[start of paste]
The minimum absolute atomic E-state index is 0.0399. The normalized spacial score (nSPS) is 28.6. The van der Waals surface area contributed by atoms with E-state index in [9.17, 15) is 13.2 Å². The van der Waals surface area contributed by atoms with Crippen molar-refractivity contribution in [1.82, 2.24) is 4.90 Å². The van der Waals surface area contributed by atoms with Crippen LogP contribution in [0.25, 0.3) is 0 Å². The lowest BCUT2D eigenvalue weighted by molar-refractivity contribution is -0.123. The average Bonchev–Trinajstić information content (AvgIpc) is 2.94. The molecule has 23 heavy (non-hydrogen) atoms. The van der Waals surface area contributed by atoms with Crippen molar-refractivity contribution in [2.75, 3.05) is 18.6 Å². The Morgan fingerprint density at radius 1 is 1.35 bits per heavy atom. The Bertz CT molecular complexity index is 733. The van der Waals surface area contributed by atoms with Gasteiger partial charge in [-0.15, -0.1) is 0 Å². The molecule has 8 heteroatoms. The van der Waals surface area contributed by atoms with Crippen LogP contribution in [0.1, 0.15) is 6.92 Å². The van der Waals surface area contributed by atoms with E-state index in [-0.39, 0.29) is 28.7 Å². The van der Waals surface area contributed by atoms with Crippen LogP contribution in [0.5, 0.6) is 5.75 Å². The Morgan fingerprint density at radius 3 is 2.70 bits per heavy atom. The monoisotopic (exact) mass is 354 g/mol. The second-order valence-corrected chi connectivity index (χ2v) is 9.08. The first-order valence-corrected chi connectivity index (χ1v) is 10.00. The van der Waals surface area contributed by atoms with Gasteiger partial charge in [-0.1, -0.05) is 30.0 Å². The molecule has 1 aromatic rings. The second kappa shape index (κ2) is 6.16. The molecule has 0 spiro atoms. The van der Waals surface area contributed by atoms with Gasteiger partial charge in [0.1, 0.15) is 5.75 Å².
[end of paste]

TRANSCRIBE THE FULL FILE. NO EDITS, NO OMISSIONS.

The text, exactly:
The minimum absolute atomic E-state index is 0.0399. The normalized spacial score (nSPS) is 28.6. The van der Waals surface area contributed by atoms with E-state index in [9.17, 15) is 13.2 Å². The van der Waals surface area contributed by atoms with Crippen molar-refractivity contribution in [1.82, 2.24) is 4.90 Å². The van der Waals surface area contributed by atoms with Crippen LogP contribution in [0.25, 0.3) is 0 Å². The lowest BCUT2D eigenvalue weighted by molar-refractivity contribution is -0.123. The average Bonchev–Trinajstić information content (AvgIpc) is 2.94. The molecule has 23 heavy (non-hydrogen) atoms. The van der Waals surface area contributed by atoms with Crippen molar-refractivity contribution in [2.75, 3.05) is 18.6 Å². The Morgan fingerprint density at radius 1 is 1.35 bits per heavy atom. The Bertz CT molecular complexity index is 733. The van der Waals surface area contributed by atoms with Gasteiger partial charge in [-0.15, -0.1) is 0 Å². The molecule has 8 heteroatoms. The van der Waals surface area contributed by atoms with Crippen LogP contribution in [0.1, 0.15) is 6.92 Å². The van der Waals surface area contributed by atoms with E-state index in [-0.39, 0.29) is 28.7 Å². The van der Waals surface area contributed by atoms with Crippen LogP contribution in [0.5, 0.6) is 5.75 Å². The Morgan fingerprint density at radius 3 is 2.70 bits per heavy atom. The monoisotopic (exact) mass is 354 g/mol. The second-order valence-corrected chi connectivity index (χ2v) is 9.08. The first-order valence-corrected chi connectivity index (χ1v) is 10.00. The van der Waals surface area contributed by atoms with Gasteiger partial charge in [-0.1, -0.05) is 30.0 Å². The molecule has 1 aromatic rings. The second kappa shape index (κ2) is 6.16. The molecule has 0 spiro atoms. The van der Waals surface area contributed by atoms with Gasteiger partial charge in [0.1, 0.15) is 5.75 Å².